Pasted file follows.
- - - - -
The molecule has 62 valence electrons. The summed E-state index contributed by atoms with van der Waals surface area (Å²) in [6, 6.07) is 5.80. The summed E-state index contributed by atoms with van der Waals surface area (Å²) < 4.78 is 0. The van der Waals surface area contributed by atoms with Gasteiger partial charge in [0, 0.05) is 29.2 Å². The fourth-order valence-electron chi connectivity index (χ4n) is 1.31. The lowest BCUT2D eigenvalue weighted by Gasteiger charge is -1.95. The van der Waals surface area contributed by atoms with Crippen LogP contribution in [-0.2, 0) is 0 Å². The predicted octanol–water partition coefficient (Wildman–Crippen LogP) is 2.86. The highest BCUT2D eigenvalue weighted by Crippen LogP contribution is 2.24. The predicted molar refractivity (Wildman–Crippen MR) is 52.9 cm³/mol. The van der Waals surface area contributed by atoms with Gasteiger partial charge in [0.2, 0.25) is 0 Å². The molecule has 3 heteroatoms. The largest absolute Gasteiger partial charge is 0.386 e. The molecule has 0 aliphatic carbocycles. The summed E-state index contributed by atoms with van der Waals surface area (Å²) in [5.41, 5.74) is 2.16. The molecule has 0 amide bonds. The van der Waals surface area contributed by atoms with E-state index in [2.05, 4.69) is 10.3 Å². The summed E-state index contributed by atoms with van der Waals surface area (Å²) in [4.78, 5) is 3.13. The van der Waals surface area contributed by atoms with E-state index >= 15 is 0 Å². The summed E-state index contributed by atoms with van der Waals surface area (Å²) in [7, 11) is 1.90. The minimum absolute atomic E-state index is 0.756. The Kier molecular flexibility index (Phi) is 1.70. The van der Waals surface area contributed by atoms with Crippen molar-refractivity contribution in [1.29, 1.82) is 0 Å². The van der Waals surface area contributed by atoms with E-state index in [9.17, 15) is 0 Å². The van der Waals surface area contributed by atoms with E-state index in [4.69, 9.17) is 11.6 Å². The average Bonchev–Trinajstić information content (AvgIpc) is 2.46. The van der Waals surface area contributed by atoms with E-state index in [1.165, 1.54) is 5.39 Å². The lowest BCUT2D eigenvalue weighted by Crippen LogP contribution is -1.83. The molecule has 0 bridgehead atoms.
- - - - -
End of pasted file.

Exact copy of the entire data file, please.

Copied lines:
The molecule has 62 valence electrons. The summed E-state index contributed by atoms with van der Waals surface area (Å²) in [6, 6.07) is 5.80. The summed E-state index contributed by atoms with van der Waals surface area (Å²) < 4.78 is 0. The van der Waals surface area contributed by atoms with Gasteiger partial charge in [0, 0.05) is 29.2 Å². The fourth-order valence-electron chi connectivity index (χ4n) is 1.31. The lowest BCUT2D eigenvalue weighted by Gasteiger charge is -1.95. The van der Waals surface area contributed by atoms with Crippen LogP contribution in [-0.2, 0) is 0 Å². The predicted octanol–water partition coefficient (Wildman–Crippen LogP) is 2.86. The highest BCUT2D eigenvalue weighted by Crippen LogP contribution is 2.24. The predicted molar refractivity (Wildman–Crippen MR) is 52.9 cm³/mol. The van der Waals surface area contributed by atoms with Gasteiger partial charge in [0.2, 0.25) is 0 Å². The molecule has 3 heteroatoms. The largest absolute Gasteiger partial charge is 0.386 e. The molecule has 0 aliphatic carbocycles. The summed E-state index contributed by atoms with van der Waals surface area (Å²) in [5.41, 5.74) is 2.16. The molecule has 0 amide bonds. The van der Waals surface area contributed by atoms with E-state index in [2.05, 4.69) is 10.3 Å². The summed E-state index contributed by atoms with van der Waals surface area (Å²) in [4.78, 5) is 3.13. The van der Waals surface area contributed by atoms with E-state index >= 15 is 0 Å². The summed E-state index contributed by atoms with van der Waals surface area (Å²) in [7, 11) is 1.90. The minimum absolute atomic E-state index is 0.756. The Kier molecular flexibility index (Phi) is 1.70. The van der Waals surface area contributed by atoms with Crippen molar-refractivity contribution in [1.29, 1.82) is 0 Å². The van der Waals surface area contributed by atoms with E-state index in [9.17, 15) is 0 Å². The van der Waals surface area contributed by atoms with E-state index in [4.69, 9.17) is 11.6 Å². The average Bonchev–Trinajstić information content (AvgIpc) is 2.46. The van der Waals surface area contributed by atoms with E-state index in [1.165, 1.54) is 5.39 Å². The lowest BCUT2D eigenvalue weighted by Crippen LogP contribution is -1.83. The molecule has 0 bridgehead atoms.